ISTANBUL - The Turkish lira weakened more than 1% to the dollar on Tuesday, surrendering gains which it made at the start of last week, as investors weighed up data showing a fresh surge in inflation to a 24-year high.

The lira was at 17.03 against the U.S. currency at 1232 GMT, dipping from a close of 16.8360. It firmed as far as 16.03 on Monday last week after Turkey acted to boost the currency by restricting lira lending to forex-rich companies.

That was the latest in a series of measures designed to boost the lira after it slumped 44% in value last year following a series of interest rate cuts sought by President Tayyip Erdogan. The currency has tumbled another 22% so far this year.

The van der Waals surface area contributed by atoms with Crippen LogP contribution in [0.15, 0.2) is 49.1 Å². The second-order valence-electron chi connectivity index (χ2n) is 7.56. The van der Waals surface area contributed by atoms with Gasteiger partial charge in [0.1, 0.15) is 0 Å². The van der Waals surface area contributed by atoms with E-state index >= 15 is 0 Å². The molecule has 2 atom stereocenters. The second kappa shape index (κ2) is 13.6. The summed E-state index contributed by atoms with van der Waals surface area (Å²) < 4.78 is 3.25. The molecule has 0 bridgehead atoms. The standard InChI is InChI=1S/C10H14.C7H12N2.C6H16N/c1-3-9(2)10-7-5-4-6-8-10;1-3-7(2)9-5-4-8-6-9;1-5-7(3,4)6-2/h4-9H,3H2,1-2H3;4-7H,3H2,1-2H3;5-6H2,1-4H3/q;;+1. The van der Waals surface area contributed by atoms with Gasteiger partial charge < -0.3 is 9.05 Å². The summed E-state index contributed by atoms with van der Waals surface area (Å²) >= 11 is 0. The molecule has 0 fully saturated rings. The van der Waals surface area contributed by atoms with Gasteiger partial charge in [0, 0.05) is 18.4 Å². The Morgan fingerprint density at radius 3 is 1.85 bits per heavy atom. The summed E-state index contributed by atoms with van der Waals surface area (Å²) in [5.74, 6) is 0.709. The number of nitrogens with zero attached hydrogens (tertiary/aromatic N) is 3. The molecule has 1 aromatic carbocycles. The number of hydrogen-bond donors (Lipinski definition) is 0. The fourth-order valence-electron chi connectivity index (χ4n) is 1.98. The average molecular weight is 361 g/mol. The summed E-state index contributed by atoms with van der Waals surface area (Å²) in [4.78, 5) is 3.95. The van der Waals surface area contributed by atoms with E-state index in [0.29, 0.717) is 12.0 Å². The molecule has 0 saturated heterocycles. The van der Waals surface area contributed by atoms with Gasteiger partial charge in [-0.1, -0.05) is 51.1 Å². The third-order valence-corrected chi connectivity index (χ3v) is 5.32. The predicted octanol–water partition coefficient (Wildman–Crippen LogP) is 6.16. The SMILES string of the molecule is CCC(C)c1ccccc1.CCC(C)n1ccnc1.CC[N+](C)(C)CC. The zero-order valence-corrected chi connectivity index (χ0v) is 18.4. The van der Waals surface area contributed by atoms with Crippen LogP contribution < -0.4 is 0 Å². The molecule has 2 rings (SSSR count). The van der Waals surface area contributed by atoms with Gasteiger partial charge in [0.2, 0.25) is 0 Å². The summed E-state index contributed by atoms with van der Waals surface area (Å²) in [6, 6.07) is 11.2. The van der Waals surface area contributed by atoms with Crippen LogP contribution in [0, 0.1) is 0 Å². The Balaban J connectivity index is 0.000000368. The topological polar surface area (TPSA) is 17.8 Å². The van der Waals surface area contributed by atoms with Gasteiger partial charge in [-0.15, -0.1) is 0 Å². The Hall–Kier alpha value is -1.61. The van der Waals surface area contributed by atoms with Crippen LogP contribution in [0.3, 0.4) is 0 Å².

"Rising inflation and a central bank constrained by Erdogan do not make the recent jump in the lira sustainable," said FxPro senior market analyst Alex Kuptsikevich.

Annual inflation jumped to 78.62% in June, data showed on Monday, fuelled by the war in Ukraine, soaring commodity prices and the lira slide.

In late June, the BDDK banking watchdog restricted access to lira loans for companies subject to independent audit, if they have more 15 million lira ($908,000) of forex cash assets and they exceed 10% of total assets or annual revenue.

The Istanbul Chamber of Industry (ISO) voiced concern about the latest regulations on Tuesday, saying exporters faced serious problems accessing financing.

ISO chairman Erdal Bahcivan described the situation as a "financial bottleneck" resulting from problems caused primarily by the central bank that have become "gangrenous with the recent BDDK regulations".

(Reporting by Ali Kucukgocmen; Writing by Daren Butler; Editing by Ece Toksabay)